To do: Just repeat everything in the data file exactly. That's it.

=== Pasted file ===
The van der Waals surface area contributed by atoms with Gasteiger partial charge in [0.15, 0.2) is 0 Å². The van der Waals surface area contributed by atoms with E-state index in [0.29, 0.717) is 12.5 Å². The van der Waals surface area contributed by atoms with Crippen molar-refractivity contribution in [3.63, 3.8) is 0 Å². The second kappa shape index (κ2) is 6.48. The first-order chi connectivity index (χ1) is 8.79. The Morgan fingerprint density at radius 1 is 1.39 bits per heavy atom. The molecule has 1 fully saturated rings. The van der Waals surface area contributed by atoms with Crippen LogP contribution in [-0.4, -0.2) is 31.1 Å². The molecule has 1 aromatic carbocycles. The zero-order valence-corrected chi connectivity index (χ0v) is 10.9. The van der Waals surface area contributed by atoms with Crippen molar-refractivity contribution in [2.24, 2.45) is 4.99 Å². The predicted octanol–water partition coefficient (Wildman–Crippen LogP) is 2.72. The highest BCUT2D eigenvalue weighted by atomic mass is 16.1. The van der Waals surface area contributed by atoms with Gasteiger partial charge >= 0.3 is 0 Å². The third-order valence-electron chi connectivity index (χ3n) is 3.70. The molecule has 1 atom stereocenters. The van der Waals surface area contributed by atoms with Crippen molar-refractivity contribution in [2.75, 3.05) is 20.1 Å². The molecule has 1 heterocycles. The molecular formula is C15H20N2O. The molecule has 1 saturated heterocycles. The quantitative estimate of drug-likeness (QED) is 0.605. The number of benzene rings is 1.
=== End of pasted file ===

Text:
The van der Waals surface area contributed by atoms with Gasteiger partial charge in [0.15, 0.2) is 0 Å². The van der Waals surface area contributed by atoms with E-state index in [0.29, 0.717) is 12.5 Å². The van der Waals surface area contributed by atoms with Crippen molar-refractivity contribution in [3.63, 3.8) is 0 Å². The second kappa shape index (κ2) is 6.48. The first-order chi connectivity index (χ1) is 8.79. The Morgan fingerprint density at radius 1 is 1.39 bits per heavy atom. The molecule has 1 fully saturated rings. The van der Waals surface area contributed by atoms with Crippen LogP contribution in [-0.4, -0.2) is 31.1 Å². The molecule has 1 aromatic carbocycles. The zero-order valence-corrected chi connectivity index (χ0v) is 10.9. The van der Waals surface area contributed by atoms with Crippen molar-refractivity contribution in [2.24, 2.45) is 4.99 Å². The predicted octanol–water partition coefficient (Wildman–Crippen LogP) is 2.72. The highest BCUT2D eigenvalue weighted by atomic mass is 16.1. The van der Waals surface area contributed by atoms with Gasteiger partial charge >= 0.3 is 0 Å². The third-order valence-electron chi connectivity index (χ3n) is 3.70. The molecule has 1 atom stereocenters. The van der Waals surface area contributed by atoms with Crippen molar-refractivity contribution in [2.75, 3.05) is 20.1 Å². The molecule has 1 heterocycles. The molecular formula is C15H20N2O. The molecule has 1 saturated heterocycles. The quantitative estimate of drug-likeness (QED) is 0.605. The number of benzene rings is 1.